It would be a monumental error to give in to the teaching unions and shutdown our children’s futures

It is one of the few positives of the return of lockdown that, this time, the Government has decided to keep schools open. A U-turn now, in the face of pressure from the teaching unions, would be disastrous.

Many of our young people have lost up to a third of their learning in the last year. Untold damage has been done to this country’s children, and to add insult to injury the impact has been disproportionate. Low income families who do not have access either to a spare laptop or to the independent schools that have reacted so well to the demands of distance learning have suffered the most.

The price of lockdown may come not only in the form of children deprived of vital rungs in the ladder of their life, but in the form of social unrest and civil disobedience. So-called catch up schemes have yet to take place – a failure by the Government that has failed to hit the headlines – and we can only guess at many of the long-term repercussions of the huge hole that Covid-19 has blasted into schooling.

Past decisions have been bad enough for our children. To act to make them even worse by closing schools would be an appalling misjudgment. The damage to our children’s future is equal to the damage to our economy. The difference is we can do something about our children.

There is also the crucial impact on the mental health of children when schools are closed. It is not just that the extraordinary measures prevalent in schools regarding safeguarding mean that they are in a unique position to identify any mental or physical abuse of the children in their care. Of equal importance is the need for children to socialise, learn to socialise and learn by socialising. Ask any child if they are glad to be returning to school and they will answer yes, because it means meeting up with their friends again.

We would be ill-advised to view this with mawkish sentimentality. It is a sentiment that points to the overwhelming importance of friendships and social mixing to a child’s emotional development.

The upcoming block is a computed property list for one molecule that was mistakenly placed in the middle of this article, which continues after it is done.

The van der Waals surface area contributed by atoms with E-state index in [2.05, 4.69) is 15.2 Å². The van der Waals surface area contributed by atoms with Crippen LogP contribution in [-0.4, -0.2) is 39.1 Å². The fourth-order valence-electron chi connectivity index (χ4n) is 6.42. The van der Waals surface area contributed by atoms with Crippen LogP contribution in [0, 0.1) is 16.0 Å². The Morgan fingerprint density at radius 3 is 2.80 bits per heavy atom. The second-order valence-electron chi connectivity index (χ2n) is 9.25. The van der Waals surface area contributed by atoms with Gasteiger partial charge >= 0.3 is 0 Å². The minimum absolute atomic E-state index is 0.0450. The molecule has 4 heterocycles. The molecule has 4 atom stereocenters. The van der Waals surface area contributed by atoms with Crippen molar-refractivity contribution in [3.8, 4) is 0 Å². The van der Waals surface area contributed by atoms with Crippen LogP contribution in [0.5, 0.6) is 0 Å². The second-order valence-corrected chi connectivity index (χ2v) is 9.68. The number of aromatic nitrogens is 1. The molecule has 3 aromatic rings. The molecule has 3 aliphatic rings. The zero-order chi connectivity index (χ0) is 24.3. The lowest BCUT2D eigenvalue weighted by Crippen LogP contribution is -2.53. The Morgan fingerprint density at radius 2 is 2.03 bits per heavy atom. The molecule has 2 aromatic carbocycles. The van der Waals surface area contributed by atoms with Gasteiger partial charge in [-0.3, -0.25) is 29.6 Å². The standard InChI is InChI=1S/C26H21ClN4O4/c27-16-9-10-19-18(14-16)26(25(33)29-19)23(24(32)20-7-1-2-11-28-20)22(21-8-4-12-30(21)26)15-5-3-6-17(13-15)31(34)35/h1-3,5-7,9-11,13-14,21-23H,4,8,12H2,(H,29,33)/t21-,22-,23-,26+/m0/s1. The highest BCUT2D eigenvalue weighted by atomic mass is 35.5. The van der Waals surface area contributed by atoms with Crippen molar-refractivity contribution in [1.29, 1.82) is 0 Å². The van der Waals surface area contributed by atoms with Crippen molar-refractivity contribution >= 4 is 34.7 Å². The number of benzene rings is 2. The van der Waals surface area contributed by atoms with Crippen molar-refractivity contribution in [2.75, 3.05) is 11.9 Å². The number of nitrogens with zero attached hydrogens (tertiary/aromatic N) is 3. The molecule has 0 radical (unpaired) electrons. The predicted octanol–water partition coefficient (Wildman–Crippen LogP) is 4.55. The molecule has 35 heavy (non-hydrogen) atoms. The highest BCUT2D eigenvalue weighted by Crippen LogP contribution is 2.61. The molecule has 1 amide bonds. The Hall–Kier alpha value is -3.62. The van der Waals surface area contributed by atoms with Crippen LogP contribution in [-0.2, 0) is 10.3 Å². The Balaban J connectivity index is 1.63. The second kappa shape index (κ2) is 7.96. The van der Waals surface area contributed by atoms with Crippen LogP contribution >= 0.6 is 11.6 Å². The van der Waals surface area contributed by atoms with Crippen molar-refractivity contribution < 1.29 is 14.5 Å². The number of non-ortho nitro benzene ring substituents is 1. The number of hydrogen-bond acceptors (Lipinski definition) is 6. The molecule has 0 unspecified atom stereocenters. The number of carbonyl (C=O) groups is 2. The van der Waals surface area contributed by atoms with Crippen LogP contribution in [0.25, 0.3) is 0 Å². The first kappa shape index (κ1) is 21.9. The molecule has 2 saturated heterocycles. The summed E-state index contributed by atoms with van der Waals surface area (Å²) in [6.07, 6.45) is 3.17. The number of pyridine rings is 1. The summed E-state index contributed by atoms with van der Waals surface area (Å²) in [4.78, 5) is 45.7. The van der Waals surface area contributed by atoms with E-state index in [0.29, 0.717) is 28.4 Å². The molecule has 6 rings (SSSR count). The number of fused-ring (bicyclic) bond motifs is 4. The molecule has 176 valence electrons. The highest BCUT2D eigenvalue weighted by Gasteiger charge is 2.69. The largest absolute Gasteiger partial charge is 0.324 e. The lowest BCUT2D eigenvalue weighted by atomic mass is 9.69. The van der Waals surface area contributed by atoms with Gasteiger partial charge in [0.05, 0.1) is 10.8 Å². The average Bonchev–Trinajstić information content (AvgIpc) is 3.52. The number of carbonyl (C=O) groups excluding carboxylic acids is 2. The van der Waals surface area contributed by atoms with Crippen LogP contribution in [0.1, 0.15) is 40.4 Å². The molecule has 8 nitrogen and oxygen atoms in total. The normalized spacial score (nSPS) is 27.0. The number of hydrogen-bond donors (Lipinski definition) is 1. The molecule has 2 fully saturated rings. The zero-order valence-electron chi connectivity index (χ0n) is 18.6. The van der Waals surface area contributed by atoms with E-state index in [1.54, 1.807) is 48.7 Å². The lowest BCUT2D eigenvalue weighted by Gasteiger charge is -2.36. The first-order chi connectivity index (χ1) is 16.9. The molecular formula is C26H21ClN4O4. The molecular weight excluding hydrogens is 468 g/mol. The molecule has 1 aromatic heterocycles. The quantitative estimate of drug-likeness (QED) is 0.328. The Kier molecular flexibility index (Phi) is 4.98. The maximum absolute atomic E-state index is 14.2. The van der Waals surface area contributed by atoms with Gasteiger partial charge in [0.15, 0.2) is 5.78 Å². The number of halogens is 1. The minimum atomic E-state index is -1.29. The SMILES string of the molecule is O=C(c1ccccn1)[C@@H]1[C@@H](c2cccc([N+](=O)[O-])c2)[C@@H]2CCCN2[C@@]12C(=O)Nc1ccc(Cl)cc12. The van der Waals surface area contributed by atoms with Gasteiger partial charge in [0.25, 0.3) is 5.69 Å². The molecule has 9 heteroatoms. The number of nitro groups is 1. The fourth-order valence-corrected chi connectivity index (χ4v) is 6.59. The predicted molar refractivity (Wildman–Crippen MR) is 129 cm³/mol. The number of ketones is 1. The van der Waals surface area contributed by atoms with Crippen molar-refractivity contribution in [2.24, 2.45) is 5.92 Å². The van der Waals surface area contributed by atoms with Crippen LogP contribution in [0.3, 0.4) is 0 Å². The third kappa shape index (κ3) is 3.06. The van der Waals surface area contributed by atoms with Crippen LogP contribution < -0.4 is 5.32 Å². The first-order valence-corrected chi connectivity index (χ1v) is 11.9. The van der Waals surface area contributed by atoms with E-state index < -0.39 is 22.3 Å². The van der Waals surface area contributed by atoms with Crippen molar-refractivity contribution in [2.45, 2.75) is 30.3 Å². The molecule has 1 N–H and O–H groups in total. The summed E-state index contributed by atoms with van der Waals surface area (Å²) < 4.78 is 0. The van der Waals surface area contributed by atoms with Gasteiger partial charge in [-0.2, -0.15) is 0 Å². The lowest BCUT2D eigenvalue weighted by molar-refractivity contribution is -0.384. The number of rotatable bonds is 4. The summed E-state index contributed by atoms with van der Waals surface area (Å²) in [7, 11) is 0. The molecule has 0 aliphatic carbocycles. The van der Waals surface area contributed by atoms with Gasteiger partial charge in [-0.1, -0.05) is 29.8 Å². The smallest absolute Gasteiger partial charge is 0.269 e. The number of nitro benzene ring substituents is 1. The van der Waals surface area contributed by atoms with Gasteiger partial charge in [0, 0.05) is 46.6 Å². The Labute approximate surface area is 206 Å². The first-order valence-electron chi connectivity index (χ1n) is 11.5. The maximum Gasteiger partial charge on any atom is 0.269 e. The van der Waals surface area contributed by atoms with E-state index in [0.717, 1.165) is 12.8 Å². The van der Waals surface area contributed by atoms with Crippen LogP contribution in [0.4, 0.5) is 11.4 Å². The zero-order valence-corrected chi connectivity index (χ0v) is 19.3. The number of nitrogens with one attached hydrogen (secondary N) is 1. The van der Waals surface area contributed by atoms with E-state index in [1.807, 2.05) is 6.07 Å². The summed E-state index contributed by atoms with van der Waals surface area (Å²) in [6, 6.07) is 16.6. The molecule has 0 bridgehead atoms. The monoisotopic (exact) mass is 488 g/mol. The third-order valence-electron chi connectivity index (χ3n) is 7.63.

To be fair to the teaching unions, they face a moral choice as demanding as any facing the Government. Do they represent the interests of their members, or do they represent the interests of the children their members serve? It is understandable if they choose to represent their members. Teachers have in many cases to travel to work by public transport, and face classes of children who are infected yet show no symptoms of Covid-19.

Yet one has to ask if the situation facing teachers is markedly different from that facing doctors and nurses. If anything, the risk of infection in schools seems far less. Those in the medical services take the risks they do because of the importance in any civilised society of caring for the sick and the ill. Is caring for our children any less important?

Life would be made a great deal easier for all concerned if there was evidence on how much infection rates are increased by children attending school, and what the rate of infection of teachers is in comparison to the rest of society. Common sense suggests that any such research should report separately on primary and secondary schools, a division as obvious to a teacher as it is apparently invisible to a civil servant.

Advances in the speed at which test results can be notified should make it easier for children attending school to be tested – and aren’t schools the easiest and most efficient testing centres for their children as any?

As it is, the schools with which I am involved, maintained and independent, have outstandingly effective systems for responding to anyone, teacher or child, who has the virus, and limiting the spread of infection. Schools have an advantage over society in general in that they provide an environment where rules can not only be announced, but reinforced. When I last visited the school of which I am proud to be chair of governors, I did not see a single person without a properly-worn mask, or find myself nearer than two metres to anyone.

In the first lockdown when we shut schools we threw our children to the wolves. It is a mistake we must not make again. Our children are our future, and we must keep that future open to them.


Dr Martin Stephen is chair of governors at an inner-city comprehensive

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